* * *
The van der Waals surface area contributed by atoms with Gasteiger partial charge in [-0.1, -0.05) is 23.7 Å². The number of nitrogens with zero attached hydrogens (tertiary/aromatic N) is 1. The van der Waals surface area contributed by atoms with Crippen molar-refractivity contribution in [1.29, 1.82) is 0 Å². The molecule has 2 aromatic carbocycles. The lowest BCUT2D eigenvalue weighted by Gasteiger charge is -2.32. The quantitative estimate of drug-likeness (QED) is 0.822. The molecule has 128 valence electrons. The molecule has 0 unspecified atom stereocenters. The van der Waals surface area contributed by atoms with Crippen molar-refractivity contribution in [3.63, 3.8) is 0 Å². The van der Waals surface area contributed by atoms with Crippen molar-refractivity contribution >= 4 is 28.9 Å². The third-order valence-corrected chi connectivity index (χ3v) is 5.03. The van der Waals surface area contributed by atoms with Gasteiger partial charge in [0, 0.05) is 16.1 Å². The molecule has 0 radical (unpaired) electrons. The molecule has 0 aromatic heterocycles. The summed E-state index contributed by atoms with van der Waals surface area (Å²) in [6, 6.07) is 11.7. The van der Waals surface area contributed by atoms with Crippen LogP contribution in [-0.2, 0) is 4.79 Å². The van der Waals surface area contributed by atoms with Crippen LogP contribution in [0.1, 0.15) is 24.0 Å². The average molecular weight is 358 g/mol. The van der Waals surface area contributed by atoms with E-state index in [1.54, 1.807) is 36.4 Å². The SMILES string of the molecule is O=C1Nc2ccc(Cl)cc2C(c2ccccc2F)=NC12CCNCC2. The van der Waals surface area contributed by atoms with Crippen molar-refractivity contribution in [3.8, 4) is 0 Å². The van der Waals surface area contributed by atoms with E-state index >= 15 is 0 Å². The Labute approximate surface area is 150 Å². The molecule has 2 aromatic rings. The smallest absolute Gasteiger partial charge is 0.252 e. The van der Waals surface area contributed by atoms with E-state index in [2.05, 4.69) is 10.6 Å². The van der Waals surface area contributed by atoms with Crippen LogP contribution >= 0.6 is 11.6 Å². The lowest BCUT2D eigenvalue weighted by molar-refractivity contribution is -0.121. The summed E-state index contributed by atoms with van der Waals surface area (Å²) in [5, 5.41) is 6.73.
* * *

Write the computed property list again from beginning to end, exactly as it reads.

The van der Waals surface area contributed by atoms with Gasteiger partial charge in [-0.1, -0.05) is 23.7 Å². The number of nitrogens with zero attached hydrogens (tertiary/aromatic N) is 1. The van der Waals surface area contributed by atoms with Crippen molar-refractivity contribution in [1.29, 1.82) is 0 Å². The molecule has 2 aromatic carbocycles. The lowest BCUT2D eigenvalue weighted by Gasteiger charge is -2.32. The quantitative estimate of drug-likeness (QED) is 0.822. The molecule has 128 valence electrons. The molecule has 0 unspecified atom stereocenters. The van der Waals surface area contributed by atoms with Crippen molar-refractivity contribution in [3.63, 3.8) is 0 Å². The van der Waals surface area contributed by atoms with Crippen molar-refractivity contribution >= 4 is 28.9 Å². The third-order valence-corrected chi connectivity index (χ3v) is 5.03. The van der Waals surface area contributed by atoms with Gasteiger partial charge in [0, 0.05) is 16.1 Å². The molecule has 0 radical (unpaired) electrons. The molecule has 0 aromatic heterocycles. The summed E-state index contributed by atoms with van der Waals surface area (Å²) in [6, 6.07) is 11.7. The van der Waals surface area contributed by atoms with Crippen LogP contribution in [-0.2, 0) is 4.79 Å². The van der Waals surface area contributed by atoms with Crippen LogP contribution in [0.1, 0.15) is 24.0 Å². The average molecular weight is 358 g/mol. The van der Waals surface area contributed by atoms with E-state index in [1.54, 1.807) is 36.4 Å². The SMILES string of the molecule is O=C1Nc2ccc(Cl)cc2C(c2ccccc2F)=NC12CCNCC2. The van der Waals surface area contributed by atoms with Crippen molar-refractivity contribution in [3.8, 4) is 0 Å². The van der Waals surface area contributed by atoms with E-state index >= 15 is 0 Å². The Labute approximate surface area is 150 Å². The molecule has 2 aromatic rings. The smallest absolute Gasteiger partial charge is 0.252 e. The van der Waals surface area contributed by atoms with E-state index in [2.05, 4.69) is 10.6 Å². The van der Waals surface area contributed by atoms with Crippen LogP contribution >= 0.6 is 11.6 Å². The lowest BCUT2D eigenvalue weighted by molar-refractivity contribution is -0.121. The summed E-state index contributed by atoms with van der Waals surface area (Å²) in [5, 5.41) is 6.73.